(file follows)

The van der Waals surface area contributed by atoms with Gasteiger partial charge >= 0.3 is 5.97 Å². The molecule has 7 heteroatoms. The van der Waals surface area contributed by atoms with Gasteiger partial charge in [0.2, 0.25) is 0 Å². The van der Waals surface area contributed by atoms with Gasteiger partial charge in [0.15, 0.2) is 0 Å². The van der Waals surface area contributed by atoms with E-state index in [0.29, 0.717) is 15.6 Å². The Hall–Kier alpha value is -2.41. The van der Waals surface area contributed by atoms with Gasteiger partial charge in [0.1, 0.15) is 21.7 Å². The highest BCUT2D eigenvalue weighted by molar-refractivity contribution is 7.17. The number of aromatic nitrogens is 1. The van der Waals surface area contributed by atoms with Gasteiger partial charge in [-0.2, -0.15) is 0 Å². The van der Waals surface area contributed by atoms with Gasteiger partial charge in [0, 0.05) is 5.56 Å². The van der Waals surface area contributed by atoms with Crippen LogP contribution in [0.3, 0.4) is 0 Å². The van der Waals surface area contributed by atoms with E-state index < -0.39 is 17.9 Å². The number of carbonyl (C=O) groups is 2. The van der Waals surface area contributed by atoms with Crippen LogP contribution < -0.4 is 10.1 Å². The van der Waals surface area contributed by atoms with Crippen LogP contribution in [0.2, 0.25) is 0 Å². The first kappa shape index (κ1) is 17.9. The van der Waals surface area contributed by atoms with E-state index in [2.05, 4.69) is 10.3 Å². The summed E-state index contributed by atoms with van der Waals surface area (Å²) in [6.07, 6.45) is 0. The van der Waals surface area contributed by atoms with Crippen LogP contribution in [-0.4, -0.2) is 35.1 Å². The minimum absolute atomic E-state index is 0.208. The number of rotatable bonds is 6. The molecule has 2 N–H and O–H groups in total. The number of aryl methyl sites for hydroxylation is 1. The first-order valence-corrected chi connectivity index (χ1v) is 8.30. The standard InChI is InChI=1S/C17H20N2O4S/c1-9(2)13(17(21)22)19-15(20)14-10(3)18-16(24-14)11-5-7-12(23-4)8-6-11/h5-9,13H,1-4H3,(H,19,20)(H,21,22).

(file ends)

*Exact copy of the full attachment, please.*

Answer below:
The van der Waals surface area contributed by atoms with Gasteiger partial charge >= 0.3 is 5.97 Å². The molecule has 7 heteroatoms. The van der Waals surface area contributed by atoms with Gasteiger partial charge in [0.2, 0.25) is 0 Å². The van der Waals surface area contributed by atoms with Gasteiger partial charge in [0.15, 0.2) is 0 Å². The van der Waals surface area contributed by atoms with E-state index in [0.29, 0.717) is 15.6 Å². The Hall–Kier alpha value is -2.41. The van der Waals surface area contributed by atoms with Gasteiger partial charge in [0.1, 0.15) is 21.7 Å². The highest BCUT2D eigenvalue weighted by molar-refractivity contribution is 7.17. The number of aromatic nitrogens is 1. The van der Waals surface area contributed by atoms with Gasteiger partial charge in [-0.2, -0.15) is 0 Å². The van der Waals surface area contributed by atoms with Gasteiger partial charge in [0, 0.05) is 5.56 Å². The van der Waals surface area contributed by atoms with Crippen LogP contribution in [0.3, 0.4) is 0 Å². The van der Waals surface area contributed by atoms with E-state index < -0.39 is 17.9 Å². The number of carbonyl (C=O) groups is 2. The van der Waals surface area contributed by atoms with Crippen LogP contribution < -0.4 is 10.1 Å². The van der Waals surface area contributed by atoms with Crippen LogP contribution in [0.2, 0.25) is 0 Å². The first kappa shape index (κ1) is 17.9. The van der Waals surface area contributed by atoms with E-state index in [2.05, 4.69) is 10.3 Å². The summed E-state index contributed by atoms with van der Waals surface area (Å²) in [6.07, 6.45) is 0. The van der Waals surface area contributed by atoms with Crippen LogP contribution in [-0.4, -0.2) is 35.1 Å². The minimum absolute atomic E-state index is 0.208. The number of rotatable bonds is 6. The molecule has 2 N–H and O–H groups in total. The number of aryl methyl sites for hydroxylation is 1. The first-order valence-corrected chi connectivity index (χ1v) is 8.30. The standard InChI is InChI=1S/C17H20N2O4S/c1-9(2)13(17(21)22)19-15(20)14-10(3)18-16(24-14)11-5-7-12(23-4)8-6-11/h5-9,13H,1-4H3,(H,19,20)(H,21,22).